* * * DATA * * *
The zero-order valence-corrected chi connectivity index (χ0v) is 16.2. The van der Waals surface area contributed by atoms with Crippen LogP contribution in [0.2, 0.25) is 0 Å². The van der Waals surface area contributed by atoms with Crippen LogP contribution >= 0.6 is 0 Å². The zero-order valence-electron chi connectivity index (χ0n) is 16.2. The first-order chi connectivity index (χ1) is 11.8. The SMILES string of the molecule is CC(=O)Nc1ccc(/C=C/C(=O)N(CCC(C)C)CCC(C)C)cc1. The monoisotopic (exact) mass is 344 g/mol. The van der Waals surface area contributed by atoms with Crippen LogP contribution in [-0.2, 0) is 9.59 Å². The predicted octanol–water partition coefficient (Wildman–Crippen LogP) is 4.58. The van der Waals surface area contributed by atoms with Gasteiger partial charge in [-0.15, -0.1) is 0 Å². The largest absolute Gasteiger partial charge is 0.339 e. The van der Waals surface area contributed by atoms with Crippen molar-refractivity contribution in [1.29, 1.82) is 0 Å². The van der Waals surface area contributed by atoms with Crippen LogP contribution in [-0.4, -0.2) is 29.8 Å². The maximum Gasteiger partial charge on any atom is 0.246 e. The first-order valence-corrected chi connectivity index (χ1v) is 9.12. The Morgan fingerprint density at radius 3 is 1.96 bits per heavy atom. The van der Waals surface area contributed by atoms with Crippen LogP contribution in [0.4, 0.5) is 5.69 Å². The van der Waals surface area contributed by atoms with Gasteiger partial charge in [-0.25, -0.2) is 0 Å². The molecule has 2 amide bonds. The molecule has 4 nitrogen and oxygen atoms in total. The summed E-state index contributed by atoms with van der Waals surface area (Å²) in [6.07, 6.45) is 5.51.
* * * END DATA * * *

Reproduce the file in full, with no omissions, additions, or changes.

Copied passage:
The zero-order valence-corrected chi connectivity index (χ0v) is 16.2. The van der Waals surface area contributed by atoms with Crippen LogP contribution in [0.2, 0.25) is 0 Å². The van der Waals surface area contributed by atoms with Crippen LogP contribution >= 0.6 is 0 Å². The zero-order valence-electron chi connectivity index (χ0n) is 16.2. The first-order chi connectivity index (χ1) is 11.8. The SMILES string of the molecule is CC(=O)Nc1ccc(/C=C/C(=O)N(CCC(C)C)CCC(C)C)cc1. The monoisotopic (exact) mass is 344 g/mol. The van der Waals surface area contributed by atoms with Crippen LogP contribution in [-0.2, 0) is 9.59 Å². The predicted octanol–water partition coefficient (Wildman–Crippen LogP) is 4.58. The van der Waals surface area contributed by atoms with Gasteiger partial charge in [-0.15, -0.1) is 0 Å². The largest absolute Gasteiger partial charge is 0.339 e. The van der Waals surface area contributed by atoms with Crippen molar-refractivity contribution in [1.29, 1.82) is 0 Å². The van der Waals surface area contributed by atoms with Crippen LogP contribution in [-0.4, -0.2) is 29.8 Å². The maximum Gasteiger partial charge on any atom is 0.246 e. The first-order valence-corrected chi connectivity index (χ1v) is 9.12. The Morgan fingerprint density at radius 3 is 1.96 bits per heavy atom. The van der Waals surface area contributed by atoms with Crippen LogP contribution in [0.4, 0.5) is 5.69 Å². The van der Waals surface area contributed by atoms with Gasteiger partial charge in [-0.25, -0.2) is 0 Å². The molecule has 2 amide bonds. The molecule has 4 nitrogen and oxygen atoms in total. The summed E-state index contributed by atoms with van der Waals surface area (Å²) in [6.07, 6.45) is 5.51.